Ev5 Getty Images 1161730991
Ev5 Getty Images 1161730991
Ev5 Getty Images 1161730991
Ev5 Getty Images 1161730991
Ev5 Getty Images 1161730991

Collaborative Effort to Help Drive Emissions to Zero or Near-Zero By 2050

Oct. 28, 2020
EPRI president says the United States could produce electricity with little to no carbon emissions by 2050 through the Low-Carbon Resources Initiative.

On Sept. 17, Electric Power Research Institute (EPRI) President Arshad Mansoor told energy stakeholders a cleaner electric grid will be the catalyst for the entire U.S. energy sector to produce zero or near-zero carbon dioxide (CO2) emissions by 2050.

"The electricity sector is the trailblazer on the road to decarbonization. Right now, 20% of the energy used in the United States is electricity. By 2040, more than 40% of the economy could be electrified," Mansoor said. "But we need more than electrification to decarbonize the energy system. We have the opportunity to produce other forms of low-carbon energy using clean electricity."

In a speech to the U.S. Energy Association's (USEA) 2020 Advanced Energy and Technology Forum, the EPRI's president addressed the Low-Carbon Resources Initiative (LCRI), a collaborative effort across the electric and gas sectors to help drive emissions to zero or near-zero by 2050 by advancing existing and emerging low-carbon technologies.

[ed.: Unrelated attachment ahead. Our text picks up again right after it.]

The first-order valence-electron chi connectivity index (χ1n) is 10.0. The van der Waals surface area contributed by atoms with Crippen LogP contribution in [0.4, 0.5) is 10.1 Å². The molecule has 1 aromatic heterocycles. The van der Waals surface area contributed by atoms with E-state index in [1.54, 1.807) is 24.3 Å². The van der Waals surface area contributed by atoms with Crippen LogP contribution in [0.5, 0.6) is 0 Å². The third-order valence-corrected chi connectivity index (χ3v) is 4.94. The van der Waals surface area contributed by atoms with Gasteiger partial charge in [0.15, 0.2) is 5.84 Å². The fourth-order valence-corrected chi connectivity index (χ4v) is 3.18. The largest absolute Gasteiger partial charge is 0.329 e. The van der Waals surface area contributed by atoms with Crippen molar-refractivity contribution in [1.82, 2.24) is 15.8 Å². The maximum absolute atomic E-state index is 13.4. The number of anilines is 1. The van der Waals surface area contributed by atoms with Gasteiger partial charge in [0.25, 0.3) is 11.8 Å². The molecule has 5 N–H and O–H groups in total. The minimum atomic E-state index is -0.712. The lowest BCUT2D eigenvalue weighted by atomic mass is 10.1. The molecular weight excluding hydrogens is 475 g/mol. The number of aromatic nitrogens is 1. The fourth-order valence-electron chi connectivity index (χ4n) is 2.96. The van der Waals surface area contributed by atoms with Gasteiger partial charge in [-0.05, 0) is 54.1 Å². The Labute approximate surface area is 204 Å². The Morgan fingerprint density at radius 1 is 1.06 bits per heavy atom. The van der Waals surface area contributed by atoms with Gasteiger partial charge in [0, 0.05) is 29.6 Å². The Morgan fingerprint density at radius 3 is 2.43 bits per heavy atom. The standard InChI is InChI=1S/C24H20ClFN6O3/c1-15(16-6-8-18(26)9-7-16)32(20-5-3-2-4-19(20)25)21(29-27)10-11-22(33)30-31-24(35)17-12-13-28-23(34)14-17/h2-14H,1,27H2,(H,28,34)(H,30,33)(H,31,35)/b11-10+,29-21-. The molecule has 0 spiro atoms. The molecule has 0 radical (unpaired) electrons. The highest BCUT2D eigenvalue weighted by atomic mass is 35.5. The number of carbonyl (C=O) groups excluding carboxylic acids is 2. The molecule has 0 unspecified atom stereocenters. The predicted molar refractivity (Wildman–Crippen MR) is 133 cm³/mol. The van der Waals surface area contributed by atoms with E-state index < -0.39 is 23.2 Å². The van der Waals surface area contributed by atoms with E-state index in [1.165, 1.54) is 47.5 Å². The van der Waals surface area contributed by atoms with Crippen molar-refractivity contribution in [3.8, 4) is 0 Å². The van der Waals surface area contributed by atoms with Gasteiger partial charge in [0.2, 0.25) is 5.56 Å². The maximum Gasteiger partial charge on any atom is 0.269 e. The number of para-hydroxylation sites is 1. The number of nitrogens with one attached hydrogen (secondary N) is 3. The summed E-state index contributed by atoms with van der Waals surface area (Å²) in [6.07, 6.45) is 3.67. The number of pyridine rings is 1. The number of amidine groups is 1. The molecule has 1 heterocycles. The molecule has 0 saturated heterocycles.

"We know how to produce clean electricity and we can produce clean energy from clean electrons," said Mansoor. "Now we're embarking on this moonshot, our LCRI."

Economy-wide decarbonization will require a holistic view across electric and gas grids to deliver resilient, integrated systems providing clean, affordable, and reliable energy across the United States and around the world. Through the LCRI, the EPRI and Gas Technology Institute (GTI) are already collaborating with more than 20 companies worldwide to advance research, development, and deployment of low-carbon technologies, including nuclear energy and renewables. Such efforts would benefit the public through cleaner energy that supports reduced air pollution, healthier quality of life, and environmental protection.

"This level of industry engagement is just the start," said Mansoor. "We expect to work with more than 100 companies through the initiative and to leverage its US$100 million funding target many times over through public and private collaboration."

The LCRI also includes research, testing, and technology demonstrations for large-scale use of low-carbon energy carriers — hydrogen, ammonia, synthetic fuels, and biofuels — and processes, such as blending hydrogen in natural gas pipelines, and carbon capture, use, and storage technologies.

Mansoor added: "The industry initiative is designed to bring together the U.S. Department of Energy (DOE), national labs, universities, and startup companies to uncover emerging, low-carbon technologies and enable their application at scale in the energy industry through coordinated research and development."

Before his speech, Mansoor took a moment to recognize the recent passing of the USEA's late executive director, Barry Worthington.

"Barry was a pragmatist and we appreciate that he saw, that he magnified, the nexus between energy expansion and technology development in this forum," Mansoor said.

To learn more about the LCRI, visit here.

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